The Oakland center will provide counseling, mental health services, housing referrals, support the local arts community, and other services. Community leaders Jeff Myers and Joe Hawkins worked to make the center a reality; Myers is board president and Hawkins is executive director.

"In times like these, and when bringing the community together, laughter is one of the best things that we can have," said Sampson, who uses his first name professionally. "I am happy to be supporting the center and our community with the gift of laughter."

The suggested donation for the show is $20, although no one will be turned away for lack of funds. The center is on the second floor of a building that houses T-Mobile on the ground floor. The entrance is on the Rand Street side of the building. The center has an elevator and is wheelchair accessible.

For more information on the center, visit


Berkeley LGBT center raises new flag

The Pacific Center for Human Growth in Berkeley has added a rainbow flag that includes black and brown stripes in an effort to signal progress toward greater inclusivity.

Leslie Ewing, executive director, said in a statement that the Pacific Center decided to add the More Color More Pride flag "to encourage us to act now if we truly believe 'it gets better' for us all."

The new rainbow flag was first unveiled in June in Philadelphia. It was created by the Philadelphia Office of LGBT Affairs' More Color More Pride campaign and flown at City Hall.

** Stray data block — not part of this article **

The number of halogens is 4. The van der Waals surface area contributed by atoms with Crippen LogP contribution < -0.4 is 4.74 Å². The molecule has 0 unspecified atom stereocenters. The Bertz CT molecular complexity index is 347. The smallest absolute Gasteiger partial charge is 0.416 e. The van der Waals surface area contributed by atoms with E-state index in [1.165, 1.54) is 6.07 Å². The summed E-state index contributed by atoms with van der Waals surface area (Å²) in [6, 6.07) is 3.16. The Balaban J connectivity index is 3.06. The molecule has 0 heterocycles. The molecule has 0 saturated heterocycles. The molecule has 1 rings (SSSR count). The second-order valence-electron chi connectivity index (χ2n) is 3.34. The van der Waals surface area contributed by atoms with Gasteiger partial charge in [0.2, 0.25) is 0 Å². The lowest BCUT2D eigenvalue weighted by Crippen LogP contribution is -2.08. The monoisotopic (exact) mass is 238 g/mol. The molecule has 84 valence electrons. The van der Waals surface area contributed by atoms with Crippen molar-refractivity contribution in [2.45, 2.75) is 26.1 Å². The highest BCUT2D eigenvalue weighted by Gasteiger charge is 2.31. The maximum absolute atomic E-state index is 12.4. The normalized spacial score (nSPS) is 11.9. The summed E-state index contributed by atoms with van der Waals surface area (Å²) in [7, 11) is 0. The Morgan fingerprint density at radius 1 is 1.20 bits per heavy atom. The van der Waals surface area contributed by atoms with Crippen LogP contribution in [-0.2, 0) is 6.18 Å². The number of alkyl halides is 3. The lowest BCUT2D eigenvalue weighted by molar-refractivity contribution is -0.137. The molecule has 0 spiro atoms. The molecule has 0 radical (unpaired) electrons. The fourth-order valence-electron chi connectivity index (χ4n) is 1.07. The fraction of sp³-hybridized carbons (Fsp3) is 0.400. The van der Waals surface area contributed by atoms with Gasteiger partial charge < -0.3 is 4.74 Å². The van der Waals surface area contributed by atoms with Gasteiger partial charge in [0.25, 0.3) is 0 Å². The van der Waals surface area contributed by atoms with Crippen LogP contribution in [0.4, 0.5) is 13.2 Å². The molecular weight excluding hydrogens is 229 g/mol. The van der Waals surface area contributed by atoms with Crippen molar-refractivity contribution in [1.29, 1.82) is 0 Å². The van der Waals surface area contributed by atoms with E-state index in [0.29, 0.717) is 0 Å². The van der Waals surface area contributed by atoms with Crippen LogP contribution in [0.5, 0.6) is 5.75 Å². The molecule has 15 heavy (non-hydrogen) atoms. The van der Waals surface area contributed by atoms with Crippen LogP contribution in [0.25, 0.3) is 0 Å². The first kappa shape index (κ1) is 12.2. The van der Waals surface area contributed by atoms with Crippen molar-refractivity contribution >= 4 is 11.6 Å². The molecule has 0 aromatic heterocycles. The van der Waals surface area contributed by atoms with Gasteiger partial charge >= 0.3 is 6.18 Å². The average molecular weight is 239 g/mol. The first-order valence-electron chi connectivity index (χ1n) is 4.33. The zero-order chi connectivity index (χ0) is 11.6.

"Since then, other cities and organizations like Pacific Center have added More Color More Pride flags," Ewing stated. "There have been mixed reactions and the change is not embraced by everyone. To Pacific Center, the response reminds us that progress toward greater inclusivity requires us to offer more than mere symbols, like flags. This is just a symbol of a great opportunity to embrace and value our diversity."

Ewing said that the traditional rainbow flag and transgender pride flag also fly outside the center. The rainbow flag, created by the late Gilbert Baker in 1978, has flown outside the Pacific Center, 2712 Telegraph Avenue, since it opened that same year.

"We know that walking up our stairs past that flag can sometimes be hard for a first time visitor," Ewing said, referring to the traditional flag. "We also know how effective the flag is in sending a message to everyone who passes by that we aren't going anywhere and deserve respect."

Ewing said that she encourages other LGBTQ organizations and community centers to join the Pacific Center in adding the new More Color More Pride flag.

For more information on the Pacific Center, visit


Jones to speak at LGBT Catholic event

Cleve Jones will speak at Dignity San Francisco's Fourth Sunday event August 27 at 3:30 p.m. at Seventh Avenue Presbyterian Church, 1329 Seventh Avenue (near Irving).

Dignity/San Francisco is a self-governing faith community of LGBT Catholics and their families and friends. It is a local chapter of the national Dignity/USA.

Jones, a longtime AIDS survivor and gay activist, was mentored by the late Harvey Milk in the 1970s. In 1983 he co-founded the San Francisco AIDS Foundation, and five years later, founded the Names Project AIDS Memorial Quilt.

Last November, his new memoir, "When We Rise," was published and it served as a partial inspiration for the TV miniseries of the same name that aired in late February.

According to a news release, Jones will speak about how his Quaker background and upbringing shaped his approach to activism. He will also discuss why activism is essential and where it is going in the Trump era.

The event is free.